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There’s a great new travel-themed WordPress challenge (Travel Journey of the Week) to which you can contribute in whichever way suits you, such as prose, poems, photos, etc. This week’s theme is Ireland. I’ve been focusing on my photo blog since I started it a few months ago, so figured it was time for some words again. And to be honest, my photos of Ireland are mostly pre-digital – apart from a few related to sailing.

This stamp from Ireland commemorates the visit by 'my' tall ship, Tenacious, to Waterford in 2005.

This stamp from Ireland commemorates the visit by ‘my’ tall ship, Tenacious, to Waterford in 2005.

My first sailing association with Ireland was in 2006. The tall ship I was on, Tenacious, was sailing back to the UK from Canada. After a fairly rough and very fast passage from St John’s, Newfoundland, we made landfall again in Ireland. The captain hoped to take us to Cobh, on the south coast of County Cork, but unfortunately for us all of Cobh’s berths for large ships were full.

So we sailed past Cobh, up the River Lee and into the heart of Cork itself. It was so green! Yes, we all know why Ireland is called the ‘Emerald Isle’, but it seemed unnaturally, glowingly green to us after two weeks of looking at nothing but grey skies and even greyer seas. We hung on the ship’s rail, drinking in the sights of fields and villages on either side, and, I must admit, eagerly planning that night’s visit to a pub.

Welcome to Cork: no bands, no streamers.

Welcome to Cork: no bands, no streamers.

The voyage was just one of many transatlantic crossings for the ship, but it was the first for me! I was bursting with accomplishment and pride, and felt that this epic achievement deserved recognition – bands on the quayside, streamers and balloons, speeches from the local dignitaries. The reality was four of my fellow crewmembers in lifejackets on a grimy, deserted, industrial dock (pictured). Not exactly the reception I had imagined!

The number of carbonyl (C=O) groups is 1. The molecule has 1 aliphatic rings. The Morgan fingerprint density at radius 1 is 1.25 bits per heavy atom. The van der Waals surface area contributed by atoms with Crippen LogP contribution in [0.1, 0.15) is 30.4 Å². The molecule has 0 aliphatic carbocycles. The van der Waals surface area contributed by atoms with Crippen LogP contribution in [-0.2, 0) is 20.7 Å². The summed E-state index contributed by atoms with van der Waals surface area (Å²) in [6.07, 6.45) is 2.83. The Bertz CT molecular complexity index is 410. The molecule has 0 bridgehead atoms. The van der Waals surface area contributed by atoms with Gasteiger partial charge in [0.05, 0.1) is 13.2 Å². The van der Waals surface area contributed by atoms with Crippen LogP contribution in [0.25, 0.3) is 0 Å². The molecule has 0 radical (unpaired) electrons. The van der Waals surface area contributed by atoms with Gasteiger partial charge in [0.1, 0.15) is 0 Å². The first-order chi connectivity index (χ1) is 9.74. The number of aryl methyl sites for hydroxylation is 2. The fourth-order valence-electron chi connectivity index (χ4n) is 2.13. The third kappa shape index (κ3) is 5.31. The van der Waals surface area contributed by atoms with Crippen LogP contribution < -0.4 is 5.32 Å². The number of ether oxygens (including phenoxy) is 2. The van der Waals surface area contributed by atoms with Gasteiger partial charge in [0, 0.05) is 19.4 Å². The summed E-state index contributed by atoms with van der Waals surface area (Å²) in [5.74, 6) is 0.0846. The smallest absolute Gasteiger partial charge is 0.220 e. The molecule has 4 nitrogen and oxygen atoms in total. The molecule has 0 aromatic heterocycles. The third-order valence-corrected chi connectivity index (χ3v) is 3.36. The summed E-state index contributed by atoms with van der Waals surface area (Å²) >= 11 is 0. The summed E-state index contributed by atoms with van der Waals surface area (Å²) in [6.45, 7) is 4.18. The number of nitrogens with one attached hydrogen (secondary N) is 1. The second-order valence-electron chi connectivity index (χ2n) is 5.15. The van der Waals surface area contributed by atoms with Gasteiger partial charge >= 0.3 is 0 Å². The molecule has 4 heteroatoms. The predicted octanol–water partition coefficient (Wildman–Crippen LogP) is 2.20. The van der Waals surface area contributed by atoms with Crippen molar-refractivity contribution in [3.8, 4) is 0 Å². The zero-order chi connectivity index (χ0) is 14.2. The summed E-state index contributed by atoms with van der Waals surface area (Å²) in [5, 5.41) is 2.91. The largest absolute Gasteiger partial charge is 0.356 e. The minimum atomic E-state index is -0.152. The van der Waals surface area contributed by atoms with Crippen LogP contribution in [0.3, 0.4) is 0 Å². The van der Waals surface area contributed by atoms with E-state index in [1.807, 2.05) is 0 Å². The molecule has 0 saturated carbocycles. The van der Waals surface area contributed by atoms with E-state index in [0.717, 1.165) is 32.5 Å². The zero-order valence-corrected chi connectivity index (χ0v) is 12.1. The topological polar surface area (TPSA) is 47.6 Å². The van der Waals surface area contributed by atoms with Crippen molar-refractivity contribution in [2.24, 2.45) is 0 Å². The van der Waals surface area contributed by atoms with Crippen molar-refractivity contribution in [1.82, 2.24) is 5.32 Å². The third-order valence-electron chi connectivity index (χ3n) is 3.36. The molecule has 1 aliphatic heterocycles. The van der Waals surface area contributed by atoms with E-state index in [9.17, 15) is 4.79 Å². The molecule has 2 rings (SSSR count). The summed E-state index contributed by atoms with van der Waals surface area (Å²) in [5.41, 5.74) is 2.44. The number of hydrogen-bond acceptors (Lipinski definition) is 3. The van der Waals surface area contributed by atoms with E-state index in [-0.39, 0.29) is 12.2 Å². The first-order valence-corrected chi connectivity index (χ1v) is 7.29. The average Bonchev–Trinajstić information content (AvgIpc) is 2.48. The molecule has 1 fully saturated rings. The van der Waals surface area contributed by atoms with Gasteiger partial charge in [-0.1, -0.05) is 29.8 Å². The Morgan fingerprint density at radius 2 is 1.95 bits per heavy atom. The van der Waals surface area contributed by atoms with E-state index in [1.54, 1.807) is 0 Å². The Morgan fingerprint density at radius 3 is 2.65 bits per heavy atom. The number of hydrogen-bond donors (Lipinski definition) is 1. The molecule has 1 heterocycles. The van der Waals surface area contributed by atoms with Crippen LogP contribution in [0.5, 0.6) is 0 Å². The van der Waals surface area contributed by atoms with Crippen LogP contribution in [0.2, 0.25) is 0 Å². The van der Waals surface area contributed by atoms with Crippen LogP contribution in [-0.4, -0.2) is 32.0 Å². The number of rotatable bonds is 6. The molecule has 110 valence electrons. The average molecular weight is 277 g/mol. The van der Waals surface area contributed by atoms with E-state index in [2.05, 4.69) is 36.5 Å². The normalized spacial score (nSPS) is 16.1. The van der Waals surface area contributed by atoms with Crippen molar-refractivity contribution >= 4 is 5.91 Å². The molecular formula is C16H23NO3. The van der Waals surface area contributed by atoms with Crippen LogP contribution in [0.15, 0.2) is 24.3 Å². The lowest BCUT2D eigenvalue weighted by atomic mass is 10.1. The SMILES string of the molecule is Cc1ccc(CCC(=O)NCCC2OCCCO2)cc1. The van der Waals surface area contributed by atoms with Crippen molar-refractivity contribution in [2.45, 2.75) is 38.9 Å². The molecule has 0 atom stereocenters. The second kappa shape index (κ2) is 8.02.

But Cork itself, once we all got our ‘land legs’ back and set out to explore, offered pubs and restaurants, friendly people, and easy day trips out of the city. On one such trip to Cobh, I was moved by the stories of the millions of Irish people who left their homes in search of a better life across the ocean, making the reverse of the voyage I had just made, in a not-dissimilar ship, but in vastly more uncomfortable conditions: a holiday for me, an exodus in desperation and hope for them.

My second sailing association with Ireland was in 2009. This time, Tenacious was sailing from Waterford to the Isle of Man. Before sailing, however, I had to get from Waterford airport to Waterford itself, and it was with growing disbelief that I discovered there are no trains, and no buses, from airport to city. Good for taxi drivers, not so good for travellers.

Tenacious in a watery dawn, Waterford.

Tenacious in a watery dawn, Waterford.

Nor was there much to see during that taxi ride, as it rained the whole time. It rained as I trudged along the waterfront and docks to join my ship. It rained all evening and night, as we rotated through harbour watches on deck. It rained the next morning as we cast off mooring lines and wove along the River Suir to open water.

Yet, perhaps as an apology from Mother Nature, a glimmer of sunrise did offer a lovely backdrop to Tenacious in Waterford (pictured). Before, that is, the rain returned.